written by: Mike Sweeney•edited by: Linda Richter•updated: 4/4/2011
When dealing with conflict between employees, mediators who successfully resolving their issues will help build confidence and morale. This in turn encourages greater cooperation and team performance. How a mediator opens a session will play a large part in the overall success of the mediation.
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Create the Right Atmosphere
When you act as a mediator, the employees need to feel that you are unbiased and only interested in helping create a solution that is beneficial to both sides. For example, opening statements for mediation are important. But before you get to the opening statement, there are other considerations.
There are a couple of simple things a mediator can do to help create that feeling of impartiality. The first is to examine the atmosphere of the surroundings of the mediation. Where will it be held? How is the location perceived by the participants? How will the mediator arrange the seating? These are just a few of the initial considerations that can help set the stage properly and create the best possible atmosphere under the circumstances.
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Set Some Basic Ground Rules
It's vital to develop some ground rules in advance for any mediation. This will help in creating the right atmosphere and keeping the participants focused on the mediation and not each other. Controlling the mediation must be handled smoothly and professionally by the mediator. There is always the possibility that emotions can get intense and become an overriding part of the session. When personal attacks are thrown at each other by the participants, and possibly even at the mediator, having ground rules to focus on becomes even more important. Some basic ground rules include no interrupting the other person, no yelling, no abusive language and no personal attacks.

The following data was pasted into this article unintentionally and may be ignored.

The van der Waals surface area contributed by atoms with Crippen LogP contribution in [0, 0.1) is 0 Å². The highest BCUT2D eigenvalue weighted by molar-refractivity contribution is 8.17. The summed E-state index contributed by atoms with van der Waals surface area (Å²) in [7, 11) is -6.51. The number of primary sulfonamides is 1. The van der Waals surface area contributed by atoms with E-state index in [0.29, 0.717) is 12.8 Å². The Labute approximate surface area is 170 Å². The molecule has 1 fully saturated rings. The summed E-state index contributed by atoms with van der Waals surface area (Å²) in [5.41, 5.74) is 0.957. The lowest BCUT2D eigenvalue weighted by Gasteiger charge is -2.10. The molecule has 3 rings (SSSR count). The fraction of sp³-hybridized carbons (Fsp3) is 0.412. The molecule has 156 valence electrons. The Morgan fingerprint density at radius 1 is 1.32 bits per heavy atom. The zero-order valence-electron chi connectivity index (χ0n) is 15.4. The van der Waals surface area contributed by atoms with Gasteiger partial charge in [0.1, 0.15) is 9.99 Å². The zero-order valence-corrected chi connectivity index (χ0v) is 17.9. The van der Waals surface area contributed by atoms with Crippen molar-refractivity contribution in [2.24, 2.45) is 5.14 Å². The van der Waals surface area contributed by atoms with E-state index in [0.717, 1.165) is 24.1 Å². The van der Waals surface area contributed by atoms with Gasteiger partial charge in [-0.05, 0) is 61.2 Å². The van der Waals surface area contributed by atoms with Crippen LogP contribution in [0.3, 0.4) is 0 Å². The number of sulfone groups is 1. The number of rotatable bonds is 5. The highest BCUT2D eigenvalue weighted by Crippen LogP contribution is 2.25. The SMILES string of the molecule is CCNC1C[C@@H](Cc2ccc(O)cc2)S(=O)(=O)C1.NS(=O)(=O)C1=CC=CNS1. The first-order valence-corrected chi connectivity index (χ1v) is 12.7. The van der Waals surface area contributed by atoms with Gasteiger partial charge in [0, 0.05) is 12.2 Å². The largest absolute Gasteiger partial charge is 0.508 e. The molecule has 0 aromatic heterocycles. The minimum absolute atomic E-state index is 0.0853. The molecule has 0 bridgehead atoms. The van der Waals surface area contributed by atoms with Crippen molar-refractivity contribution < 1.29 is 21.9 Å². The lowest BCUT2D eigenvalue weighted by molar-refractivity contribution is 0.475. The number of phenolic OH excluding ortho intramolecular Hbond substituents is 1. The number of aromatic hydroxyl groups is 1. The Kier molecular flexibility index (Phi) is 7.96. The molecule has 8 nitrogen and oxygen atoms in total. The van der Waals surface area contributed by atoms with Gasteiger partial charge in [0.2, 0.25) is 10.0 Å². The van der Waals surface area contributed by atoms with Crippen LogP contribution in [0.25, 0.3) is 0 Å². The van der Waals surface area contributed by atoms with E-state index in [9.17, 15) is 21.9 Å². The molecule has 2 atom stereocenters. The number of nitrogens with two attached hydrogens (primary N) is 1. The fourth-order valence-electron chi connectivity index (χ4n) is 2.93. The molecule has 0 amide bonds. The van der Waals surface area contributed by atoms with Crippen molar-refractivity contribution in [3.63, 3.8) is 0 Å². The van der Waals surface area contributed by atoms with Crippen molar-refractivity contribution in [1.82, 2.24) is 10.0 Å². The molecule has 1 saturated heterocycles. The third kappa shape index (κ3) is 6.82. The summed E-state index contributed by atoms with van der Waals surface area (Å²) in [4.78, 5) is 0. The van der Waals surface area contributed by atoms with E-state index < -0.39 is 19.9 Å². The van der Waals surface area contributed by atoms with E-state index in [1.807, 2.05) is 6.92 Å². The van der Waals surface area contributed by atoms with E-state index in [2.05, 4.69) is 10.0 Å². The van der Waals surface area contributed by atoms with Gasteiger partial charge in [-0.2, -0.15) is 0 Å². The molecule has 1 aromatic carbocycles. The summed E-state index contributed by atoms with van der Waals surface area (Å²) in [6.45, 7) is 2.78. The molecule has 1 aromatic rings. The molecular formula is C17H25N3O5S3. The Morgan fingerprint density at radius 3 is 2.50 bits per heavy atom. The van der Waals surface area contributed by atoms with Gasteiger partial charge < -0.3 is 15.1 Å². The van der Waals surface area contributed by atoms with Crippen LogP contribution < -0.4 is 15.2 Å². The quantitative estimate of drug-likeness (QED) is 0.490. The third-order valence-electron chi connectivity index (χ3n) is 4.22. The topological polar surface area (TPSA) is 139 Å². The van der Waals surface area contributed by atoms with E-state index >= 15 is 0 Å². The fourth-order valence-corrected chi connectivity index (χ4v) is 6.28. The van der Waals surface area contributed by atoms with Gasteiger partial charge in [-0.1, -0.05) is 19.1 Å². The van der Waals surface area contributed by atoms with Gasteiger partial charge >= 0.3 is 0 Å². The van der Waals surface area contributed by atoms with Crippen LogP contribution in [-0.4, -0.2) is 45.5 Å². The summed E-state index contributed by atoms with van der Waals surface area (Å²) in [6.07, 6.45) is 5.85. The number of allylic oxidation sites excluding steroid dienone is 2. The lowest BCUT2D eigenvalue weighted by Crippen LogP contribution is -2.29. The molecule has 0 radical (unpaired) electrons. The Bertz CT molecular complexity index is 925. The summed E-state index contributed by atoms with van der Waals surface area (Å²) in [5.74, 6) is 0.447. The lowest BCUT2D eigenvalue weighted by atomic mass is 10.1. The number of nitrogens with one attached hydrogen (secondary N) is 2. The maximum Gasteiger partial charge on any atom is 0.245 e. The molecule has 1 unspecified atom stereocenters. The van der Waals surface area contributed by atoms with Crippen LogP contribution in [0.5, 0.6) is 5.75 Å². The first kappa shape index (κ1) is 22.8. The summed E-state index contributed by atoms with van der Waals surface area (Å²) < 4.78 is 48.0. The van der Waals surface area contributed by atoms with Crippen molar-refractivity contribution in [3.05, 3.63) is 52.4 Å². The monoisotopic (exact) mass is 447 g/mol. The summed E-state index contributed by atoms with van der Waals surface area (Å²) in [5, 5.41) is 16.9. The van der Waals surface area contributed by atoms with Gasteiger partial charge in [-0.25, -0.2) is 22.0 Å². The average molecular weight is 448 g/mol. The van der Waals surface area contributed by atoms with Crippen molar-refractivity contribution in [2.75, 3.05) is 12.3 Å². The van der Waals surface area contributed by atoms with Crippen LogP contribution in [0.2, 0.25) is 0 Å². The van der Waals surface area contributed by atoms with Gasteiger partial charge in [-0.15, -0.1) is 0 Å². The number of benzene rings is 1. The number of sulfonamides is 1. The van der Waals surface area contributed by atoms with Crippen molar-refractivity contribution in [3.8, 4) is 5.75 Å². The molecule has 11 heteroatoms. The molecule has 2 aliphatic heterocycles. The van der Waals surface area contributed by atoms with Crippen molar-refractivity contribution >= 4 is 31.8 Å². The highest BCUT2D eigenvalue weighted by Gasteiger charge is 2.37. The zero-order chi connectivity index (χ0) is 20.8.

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Open the Mediation
With the best possible location to create the right atmosphere, and a few well thought-out ground rules prepared in advance, the mediator is now ready to open the mediation. Opening the mediation sets the tone for the remainder of the session, so, it needs to be presented confidently and directly. There should be no room for interpretation by the participants.
Example, Opening Statement for Mediation
“Thank you both for attending this morning. My role here today is to help you find some common ground and to see if we can come up with a resolution that we can all agree to. If as a group we cannot come up with a resolution, I will then decide as the mediator what the next step will be. Before we get started, there are a few ground rules."
State your ground rules. Look at each participant and get agreement on his or her understanding of the ground rules. For example, “Bill, do you understand the ground rules?" Get his agreement and then turn to the other party, “Sharon, do you understand the ground rules?" With both sides agreeing up front to the ground rules, the session should go smoother. However, do not move beyond the ground rules if there is any hesitation by either person.
As part of the opening, you can also briefly outline the process you plan on using.
“I’m going to ask each of you individually to present your point of view. The other person must listen to what is being said. To ensure this, I’m going to ask the other person to restate what was just said. So, for example: Bill, you will complete presenting your point of view around a question I have asked; Sharon, you will have to restate what Bill just said. Is that process clear to both of you?"
Do not move off this understanding of the restating skill as it is a big part of the mediation process. Restating helps clear up any misunderstandings and forces better listening.
“In addition, as we move along today, I will also be asking each of you to present solutions to some of the problems brought up. As part of your solutions, I would like to hear what you believe are the possible consequences of your solutions being implemented. We will also follow the same restating process that I just brought up. All right, let’s get started. Bill I’ll start with you."
This gives you a brief sense of a simple, yet effective mediation opening. Gaining participation through active listening and respectful communication will go a long way toward achieving a successful outcome.
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Steinberg, Robert A. Los Angeles and San Francisco Daily Journals: Opening Statements In Mediation Talks Are Often Missed Opportunities (June 2008). Retrieved at http://www.pgpmediation.com/blog/wp-content/uploads/2008/07/opening-statement-in-mediation-talks-are-often-missed-opportunities.pdf (as uploaded to PGP Mediation website).